The Christmas trees adorning the windows of Lynch’s Furniture store in Geneva are more than mere window dressing.
They’re also signs of the community’s support for its local Catholic school and of the school’s engagement with the Geneva community.
Each of the artificial Christmas trees was decorated by a group of students from St. Francis-St. Stephen School, according to Suzanne Pohorence, principal of the Geneva school. The furniture store’s owner, Bernie Lynch, allowed the students to display the festive trees in his store and to place an empty box in front of each tree, Pohorence said.
“The idea was to have the students participate in a way to spread the Christmas message, advertise our school in the community, and raise a little money by having people go into Lynch’s and vote for their favorite tree with their spare change,” she explained. “The tree with the most monetary value will claim the Spirit of Christmas Award.”
Project highlights Catholic school’s presence in Geneva community
Finding ways to increase St. Francis-St. Stephen School’s engagement with the broader Geneva community has been a priority for Pohorence since she became principal over the summer. The Christmas-tree project provided a way to highlight the school and raise some money while hopefully drawing customers into the furniture store, which is owned by a St. Francis-St. Stephen alum, Pohorence said.
The project also provided students with an opportunity to promote their own school and exercise their creativity, she added. In early November, the student body split up into several groups based on grade, and each group was responsible for coming up with a theme for its tree.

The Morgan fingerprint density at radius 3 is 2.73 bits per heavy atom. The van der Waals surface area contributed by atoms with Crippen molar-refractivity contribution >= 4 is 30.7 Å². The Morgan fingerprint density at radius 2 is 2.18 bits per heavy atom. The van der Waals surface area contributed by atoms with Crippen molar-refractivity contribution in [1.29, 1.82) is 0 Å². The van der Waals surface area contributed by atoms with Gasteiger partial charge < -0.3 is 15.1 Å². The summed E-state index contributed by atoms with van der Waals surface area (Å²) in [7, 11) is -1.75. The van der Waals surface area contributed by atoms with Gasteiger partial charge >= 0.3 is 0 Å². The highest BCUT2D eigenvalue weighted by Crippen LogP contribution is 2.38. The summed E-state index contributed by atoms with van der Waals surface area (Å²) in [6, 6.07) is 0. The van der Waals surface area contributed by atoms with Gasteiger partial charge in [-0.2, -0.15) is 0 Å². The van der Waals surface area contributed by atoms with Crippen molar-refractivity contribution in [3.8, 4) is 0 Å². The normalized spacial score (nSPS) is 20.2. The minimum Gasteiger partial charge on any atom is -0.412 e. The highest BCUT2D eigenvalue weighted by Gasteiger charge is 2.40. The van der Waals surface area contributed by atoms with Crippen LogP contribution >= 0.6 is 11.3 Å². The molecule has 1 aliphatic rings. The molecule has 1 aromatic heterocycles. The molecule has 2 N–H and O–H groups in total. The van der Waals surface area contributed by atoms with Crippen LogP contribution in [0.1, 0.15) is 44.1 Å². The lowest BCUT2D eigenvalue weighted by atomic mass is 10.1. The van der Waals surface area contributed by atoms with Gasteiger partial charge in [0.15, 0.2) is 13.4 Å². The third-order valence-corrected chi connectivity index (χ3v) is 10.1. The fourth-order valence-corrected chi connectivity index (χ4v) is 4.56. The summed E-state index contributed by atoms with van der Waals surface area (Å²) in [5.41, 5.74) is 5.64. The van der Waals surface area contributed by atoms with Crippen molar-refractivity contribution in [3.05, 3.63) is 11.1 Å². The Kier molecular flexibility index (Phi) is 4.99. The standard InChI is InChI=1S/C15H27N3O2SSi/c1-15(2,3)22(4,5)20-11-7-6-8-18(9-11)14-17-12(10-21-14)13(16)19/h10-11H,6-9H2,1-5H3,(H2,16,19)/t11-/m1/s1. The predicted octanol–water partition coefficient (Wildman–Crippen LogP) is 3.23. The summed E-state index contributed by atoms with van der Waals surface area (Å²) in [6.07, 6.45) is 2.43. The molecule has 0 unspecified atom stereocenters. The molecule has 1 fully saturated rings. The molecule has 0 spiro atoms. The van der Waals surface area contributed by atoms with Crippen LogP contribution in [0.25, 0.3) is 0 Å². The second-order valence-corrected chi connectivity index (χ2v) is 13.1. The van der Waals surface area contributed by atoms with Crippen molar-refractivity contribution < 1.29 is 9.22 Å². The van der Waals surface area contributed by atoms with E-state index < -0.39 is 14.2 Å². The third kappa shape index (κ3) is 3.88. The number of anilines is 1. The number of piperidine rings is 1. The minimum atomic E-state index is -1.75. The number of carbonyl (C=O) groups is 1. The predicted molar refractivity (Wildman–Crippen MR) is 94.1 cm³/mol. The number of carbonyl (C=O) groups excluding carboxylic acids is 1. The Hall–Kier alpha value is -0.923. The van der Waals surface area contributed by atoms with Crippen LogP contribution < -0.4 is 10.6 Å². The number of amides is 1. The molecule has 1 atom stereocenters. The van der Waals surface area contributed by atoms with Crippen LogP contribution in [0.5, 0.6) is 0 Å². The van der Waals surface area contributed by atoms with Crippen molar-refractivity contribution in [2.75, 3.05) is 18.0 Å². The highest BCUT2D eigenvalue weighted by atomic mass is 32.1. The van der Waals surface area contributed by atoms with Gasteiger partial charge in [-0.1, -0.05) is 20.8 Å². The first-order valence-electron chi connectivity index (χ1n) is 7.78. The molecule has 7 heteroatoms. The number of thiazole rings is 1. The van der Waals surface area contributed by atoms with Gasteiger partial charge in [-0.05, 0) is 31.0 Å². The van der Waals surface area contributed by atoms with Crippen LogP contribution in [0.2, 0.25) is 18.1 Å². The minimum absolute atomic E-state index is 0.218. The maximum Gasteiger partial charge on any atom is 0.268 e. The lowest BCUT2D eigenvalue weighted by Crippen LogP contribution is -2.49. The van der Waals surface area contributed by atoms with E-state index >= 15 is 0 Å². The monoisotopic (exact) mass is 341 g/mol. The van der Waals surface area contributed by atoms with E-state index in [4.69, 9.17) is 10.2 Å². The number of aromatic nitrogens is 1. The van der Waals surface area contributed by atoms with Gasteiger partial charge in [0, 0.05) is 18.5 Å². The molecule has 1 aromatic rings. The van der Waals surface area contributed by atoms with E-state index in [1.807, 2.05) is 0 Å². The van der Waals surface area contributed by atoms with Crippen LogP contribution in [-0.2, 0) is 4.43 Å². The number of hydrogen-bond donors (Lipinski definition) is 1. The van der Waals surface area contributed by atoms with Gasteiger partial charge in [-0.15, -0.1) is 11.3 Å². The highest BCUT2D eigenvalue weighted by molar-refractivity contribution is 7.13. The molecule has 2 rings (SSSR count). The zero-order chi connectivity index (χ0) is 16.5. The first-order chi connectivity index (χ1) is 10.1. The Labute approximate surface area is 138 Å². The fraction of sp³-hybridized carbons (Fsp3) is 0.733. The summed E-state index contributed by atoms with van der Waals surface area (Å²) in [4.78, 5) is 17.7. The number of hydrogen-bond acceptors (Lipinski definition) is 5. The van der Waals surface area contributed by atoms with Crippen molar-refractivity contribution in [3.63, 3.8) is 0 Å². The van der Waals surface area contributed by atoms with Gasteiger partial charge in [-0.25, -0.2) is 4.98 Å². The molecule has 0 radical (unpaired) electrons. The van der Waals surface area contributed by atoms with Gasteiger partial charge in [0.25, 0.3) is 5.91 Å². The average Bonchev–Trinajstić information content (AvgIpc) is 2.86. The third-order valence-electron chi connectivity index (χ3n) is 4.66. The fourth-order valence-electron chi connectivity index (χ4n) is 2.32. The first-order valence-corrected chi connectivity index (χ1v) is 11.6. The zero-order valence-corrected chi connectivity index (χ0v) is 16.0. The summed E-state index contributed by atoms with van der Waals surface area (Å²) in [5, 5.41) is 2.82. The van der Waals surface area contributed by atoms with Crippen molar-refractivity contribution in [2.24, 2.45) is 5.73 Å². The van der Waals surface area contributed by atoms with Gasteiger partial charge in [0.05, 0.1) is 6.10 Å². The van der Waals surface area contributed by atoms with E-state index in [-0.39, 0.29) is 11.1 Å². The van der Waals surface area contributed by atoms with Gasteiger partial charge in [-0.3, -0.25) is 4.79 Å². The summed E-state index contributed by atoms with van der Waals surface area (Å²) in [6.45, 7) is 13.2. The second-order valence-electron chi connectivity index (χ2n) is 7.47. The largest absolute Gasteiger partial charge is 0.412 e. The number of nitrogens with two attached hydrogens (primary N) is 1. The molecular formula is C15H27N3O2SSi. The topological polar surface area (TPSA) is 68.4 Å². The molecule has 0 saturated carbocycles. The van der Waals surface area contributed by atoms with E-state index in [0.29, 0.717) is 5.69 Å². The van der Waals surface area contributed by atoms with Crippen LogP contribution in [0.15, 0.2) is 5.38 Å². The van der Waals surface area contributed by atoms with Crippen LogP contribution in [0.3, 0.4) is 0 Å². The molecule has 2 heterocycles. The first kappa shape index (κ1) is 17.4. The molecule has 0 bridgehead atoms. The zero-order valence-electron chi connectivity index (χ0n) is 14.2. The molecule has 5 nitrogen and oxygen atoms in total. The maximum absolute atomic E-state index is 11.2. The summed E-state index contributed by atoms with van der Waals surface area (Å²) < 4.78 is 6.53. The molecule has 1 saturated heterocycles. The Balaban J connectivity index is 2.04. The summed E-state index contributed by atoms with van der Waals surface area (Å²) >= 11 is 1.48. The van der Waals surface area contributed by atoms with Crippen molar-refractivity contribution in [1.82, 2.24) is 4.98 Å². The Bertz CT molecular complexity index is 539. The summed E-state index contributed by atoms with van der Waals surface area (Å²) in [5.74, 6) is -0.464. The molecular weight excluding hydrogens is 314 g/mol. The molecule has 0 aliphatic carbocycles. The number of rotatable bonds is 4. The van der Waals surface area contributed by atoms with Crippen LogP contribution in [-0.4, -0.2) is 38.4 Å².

“The classes and teachers decided on their theme, and they did it within two weeks,” Pohorence said. “The teachers were intrigued by it. No one was concerned about finding time.”
Preschoolers and kindergartners decorated a tree inspired by the legend of the candy cane, which explains the religious symbolism of various characteristics of a candy cane. Students in the first and second grades decorated a tree centered around the star of Bethlehem, while students in the third and fourth grades drew their inspiration from a Christmas carol about the animals that may have been present in the stable for Christ’s birth. Another Christmas tune, “Hark! The Herald Angels Sing,” provided the theme for the angel-adorned tree decorated by the students in the fifth through eighth grades.
“The kids enjoyed taking time out to create something. They were having fun with it,” Pohorence remarked.
Students take active roles in supporting their school
Students also enjoyed being able to take an active role in promoting their school and raising funds for it, she said.
“I felt their excitement. It’s their school. It’s important. They took ownership. It wasn’t doing something just because their teacher said to do it,” Pohorence said.
Voting for the best tree began in November, and although the boxes weren’t exactly overflowing with change by late December, Pohorence was not discouraged. Financial success was never the project’s main goal, she explained.
“Parishioners have noticed. People driving by have noticed. They’ve caught me at different events and let me know how beautiful it is,” she said. “We’ve reached a few people, and I think that matters the most.”Tags: Catholic Schools, Ontario County News